These integral box magazines quickly became the standard for the world’s service rifles, and that remained true throughout WWII. Even early rifles that featured detachable box mags, such as the Lee-Enfield, were intended to be reloaded via stripper clip. For the first half of the 20th century, only semi-auto handguns, submachine guns and machine guns commonly used detachable box magazines, and these were mostly limited to military use. Rifles with detachable magazines were available on the commercial market, such as the Winchester Model 1907, but they weren’t nearly as popular.
Remember, too, that revolvers were far and away the most popular handgun style until the last quarter of the 20th century. While commercial semi-autos certainly existed, far more people were buying wheelguns than, say, 1911s or Browning Hi Powers.
But how does this have any bearing on the words that people use?
Colloquially, the word “clip” had a much stronger association with the act of loading a firearm in the early- to mid-20th century than it did with the device itself. This of course passed into the general lexicon. During this period, “magazine” would have more commonly referred to the integral tube magazine on a lever-action rifle or pump-action shotgun, not the detachable box magazine of something like an M1 Carbine.
This phenomenon was further reinforced by its use in less colloquial, more official mediums such as this Colt advertisement from 1969. When even Colt refers to magazines as clips, what do you expect Joe Schmo to call them? Of course, media like films and games contributed to this as well.
The trend has persisted through today, and many still prefer to call their magazines clips. Given the historical context, however, it’s easy to see why. On the surface, both clips and magazines load ammunition into a firearm, and for the layman, any difference beyond that doesn’t really matter. A stripper clip for an SKS and a PMAG for an AR-15 functionally do the same thing. The predominance of clip-based over detachable magazine-based firearms for a good chunk of the early 20th century ensured that “clip” remained in the collective vocabulary long after detachable magazines overshadowed their use.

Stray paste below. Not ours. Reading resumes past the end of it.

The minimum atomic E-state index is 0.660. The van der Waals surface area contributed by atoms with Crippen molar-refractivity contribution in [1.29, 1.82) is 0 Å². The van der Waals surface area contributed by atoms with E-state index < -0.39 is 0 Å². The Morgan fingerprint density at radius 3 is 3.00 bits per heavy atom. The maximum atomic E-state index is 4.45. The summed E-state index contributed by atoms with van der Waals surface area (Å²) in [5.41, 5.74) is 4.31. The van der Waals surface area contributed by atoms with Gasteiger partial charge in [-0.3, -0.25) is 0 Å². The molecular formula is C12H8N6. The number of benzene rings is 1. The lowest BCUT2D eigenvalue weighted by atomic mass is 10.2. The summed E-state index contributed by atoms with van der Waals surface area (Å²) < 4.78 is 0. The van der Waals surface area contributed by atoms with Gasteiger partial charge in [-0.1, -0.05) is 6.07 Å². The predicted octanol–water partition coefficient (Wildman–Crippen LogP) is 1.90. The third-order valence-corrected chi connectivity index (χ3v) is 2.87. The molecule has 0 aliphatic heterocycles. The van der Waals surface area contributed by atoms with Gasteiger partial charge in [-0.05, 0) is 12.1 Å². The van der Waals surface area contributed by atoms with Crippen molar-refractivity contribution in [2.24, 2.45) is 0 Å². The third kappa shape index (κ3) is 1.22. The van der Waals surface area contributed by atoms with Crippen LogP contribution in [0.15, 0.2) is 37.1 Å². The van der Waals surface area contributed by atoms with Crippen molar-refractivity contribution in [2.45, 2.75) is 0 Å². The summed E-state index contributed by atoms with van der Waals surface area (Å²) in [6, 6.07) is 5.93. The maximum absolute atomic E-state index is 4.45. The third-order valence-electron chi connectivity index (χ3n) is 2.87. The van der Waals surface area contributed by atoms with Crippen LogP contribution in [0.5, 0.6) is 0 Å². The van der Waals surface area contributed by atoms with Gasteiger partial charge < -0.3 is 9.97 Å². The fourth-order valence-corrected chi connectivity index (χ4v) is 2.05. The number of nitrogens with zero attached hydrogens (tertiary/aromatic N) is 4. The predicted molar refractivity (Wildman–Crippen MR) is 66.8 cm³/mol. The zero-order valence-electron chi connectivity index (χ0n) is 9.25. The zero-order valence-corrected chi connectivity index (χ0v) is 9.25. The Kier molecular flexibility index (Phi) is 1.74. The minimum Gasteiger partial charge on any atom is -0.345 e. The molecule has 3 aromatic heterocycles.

Will The Last Person Correcting People On This Turn The Lights Off?
On the one hand, it’s true that words have definitions. One must be precise in their diction to prevent being misunderstood. Accuracy matters, not only in marksmanship.
On the other hand, it’s also true that—at best—correcting people over “clip vs. magazine” is pedantic. It can even be worse than useless.
Other “gun people” (or whatever phrase you like to use) already know the difference, and there’s no use in preaching to the converted. Those who aren’t aware probably don’t care, and also don’t care that you do, so getting tripped up over semantics probably won’t win you any friends.
Thankfully, this trope—which can be found in the comments sections of various gun websites and social media channels—seems to be dying. It’s not as common to hear or see anyone saying, “It’s a magazine, not a clip!” anymore.
It’s also worth mentioning that very few firearms that use clips are currently in production, and virtually all of those are revolvers. The word clip, at least according to its actual definition, is falling out of common use as a result. It probably won’t be long until magazine naturally becomes the more commonly used word without any outside intervention.
So, the next time you feel the urge to correct someone over this point, take a deep breath and remember that it’s probably not worth it. Instead, why don’t you invite them to the range, load some “clips” into your AR and just have a good time?